October 28, 2002, the light bulb went on. Prior to that, I’d been quite content to suffer creating software in silence.
The Secrets of Software Success
Lisamarie Babik, Menlo Innovations LLC
“There’s no such thing as not enough time, only too much to do.”
October 28, 2002, the light bulb went on.
Prior to that, I’d been quite content to suffer creating software in silence. I worked 60-70 hours a week and I expected the same from my team. They worked with headphones on and doors closed. Everyone was miserable.
I’ve come to a point in my life where I recognize that being laid off from that job is the best thing that could happen to me, and it happened in 2002 – but that’s not what illuminated the bulb over my head. For that to happen I had to wander through the Ann Arbor doors of Menlo Innovations LLC.
I came to Menlo demoralized and defeated. I’d been laid off and unable to find work for months. I didn’t know what I was going to do. I’d sent Menlo a resume and they sent me an invitation to attend their training for free. It wasn’t an interview or a job offer, but I thought it might be an “in” to the company.
What I experienced was much more than that. The class was called “The Secrets of Software Success” (later re-titled “Agile Explained”), and it covered the basic tenets of agile software development. The class was a whirlwind for me. I learned about storycards, planning game, show & tell, standup meetings, collocation, the concept of iterative development, and much more. It all seemed like simple common sense. In some respects, it felt like a cruel joke – it seemed I’d been suffering for years for no reason. This whole agile thing seemed to be the answer.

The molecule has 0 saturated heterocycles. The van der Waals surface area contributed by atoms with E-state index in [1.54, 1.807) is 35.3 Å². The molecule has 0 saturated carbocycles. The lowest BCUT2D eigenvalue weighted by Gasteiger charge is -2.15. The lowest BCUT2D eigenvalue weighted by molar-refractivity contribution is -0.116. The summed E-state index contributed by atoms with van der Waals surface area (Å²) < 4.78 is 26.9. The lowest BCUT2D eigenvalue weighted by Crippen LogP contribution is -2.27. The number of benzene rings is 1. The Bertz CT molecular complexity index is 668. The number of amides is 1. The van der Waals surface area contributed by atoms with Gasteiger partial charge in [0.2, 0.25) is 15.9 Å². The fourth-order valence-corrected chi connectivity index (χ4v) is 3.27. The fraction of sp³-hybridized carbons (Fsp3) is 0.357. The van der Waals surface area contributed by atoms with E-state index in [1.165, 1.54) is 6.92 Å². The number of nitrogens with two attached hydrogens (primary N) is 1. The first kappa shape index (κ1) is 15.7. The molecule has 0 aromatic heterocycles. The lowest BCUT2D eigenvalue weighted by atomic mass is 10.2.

At the end of the day I matter-of-factly declared, “I’ll be back tomorrow.” They thought I was joking, but I knew that I wanted – no, needed – to work there. These people still had the passion for creating great software that I once felt, but had lost long ago.
I showed up and kept showing up, even though they didn’t really know what to do with me at first. I was there to learn everything I could. The more I learned, the more I realized that if I’d known all of these things earlier, I might have been able to apply them and save my team. Sadly, when I visited the last remnants of my previous team (i.e. those who had survived the layoffs) and shared what I’d learned, their response was simple: We don’t have time to change.
In the years since that final conversation with my team, I’ve had the good fortune to work for Menlo in an open and collaborative agile environment on many, many projects and in many different roles. The years of “real world” experience have taught me that agile isn’t a panacea for all the ills of software development, but it does show us all the bumps and warts earlier in the process so we can do something about them.